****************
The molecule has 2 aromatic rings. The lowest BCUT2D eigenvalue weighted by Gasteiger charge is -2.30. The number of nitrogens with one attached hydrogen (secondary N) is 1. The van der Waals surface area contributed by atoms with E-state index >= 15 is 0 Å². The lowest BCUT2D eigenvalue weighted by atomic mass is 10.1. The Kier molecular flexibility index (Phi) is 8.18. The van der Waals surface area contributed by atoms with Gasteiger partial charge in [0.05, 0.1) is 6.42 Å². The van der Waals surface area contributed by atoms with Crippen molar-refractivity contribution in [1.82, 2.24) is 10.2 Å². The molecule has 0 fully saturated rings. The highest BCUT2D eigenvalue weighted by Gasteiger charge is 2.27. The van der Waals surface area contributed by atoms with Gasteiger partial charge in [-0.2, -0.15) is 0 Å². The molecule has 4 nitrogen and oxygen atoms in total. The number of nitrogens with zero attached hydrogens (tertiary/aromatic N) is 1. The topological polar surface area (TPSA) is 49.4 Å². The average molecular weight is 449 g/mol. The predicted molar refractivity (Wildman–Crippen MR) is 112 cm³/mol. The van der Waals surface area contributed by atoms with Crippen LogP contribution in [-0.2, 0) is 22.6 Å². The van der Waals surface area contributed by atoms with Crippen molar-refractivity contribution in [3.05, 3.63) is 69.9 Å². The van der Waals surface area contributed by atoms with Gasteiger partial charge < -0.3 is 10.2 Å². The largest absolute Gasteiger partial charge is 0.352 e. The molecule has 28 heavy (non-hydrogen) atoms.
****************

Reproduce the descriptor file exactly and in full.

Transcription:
The molecule has 2 aromatic rings. The lowest BCUT2D eigenvalue weighted by Gasteiger charge is -2.30. The number of nitrogens with one attached hydrogen (secondary N) is 1. The van der Waals surface area contributed by atoms with E-state index >= 15 is 0 Å². The lowest BCUT2D eigenvalue weighted by atomic mass is 10.1. The Kier molecular flexibility index (Phi) is 8.18. The van der Waals surface area contributed by atoms with Gasteiger partial charge in [0.05, 0.1) is 6.42 Å². The van der Waals surface area contributed by atoms with Crippen molar-refractivity contribution in [1.82, 2.24) is 10.2 Å². The molecule has 0 fully saturated rings. The highest BCUT2D eigenvalue weighted by Gasteiger charge is 2.27. The van der Waals surface area contributed by atoms with Gasteiger partial charge in [-0.2, -0.15) is 0 Å². The molecule has 4 nitrogen and oxygen atoms in total. The number of nitrogens with zero attached hydrogens (tertiary/aromatic N) is 1. The topological polar surface area (TPSA) is 49.4 Å². The average molecular weight is 449 g/mol. The predicted molar refractivity (Wildman–Crippen MR) is 112 cm³/mol. The van der Waals surface area contributed by atoms with Crippen LogP contribution in [-0.2, 0) is 22.6 Å². The van der Waals surface area contributed by atoms with Crippen molar-refractivity contribution in [3.05, 3.63) is 69.9 Å². The van der Waals surface area contributed by atoms with Gasteiger partial charge < -0.3 is 10.2 Å². The largest absolute Gasteiger partial charge is 0.352 e. The molecule has 28 heavy (non-hydrogen) atoms.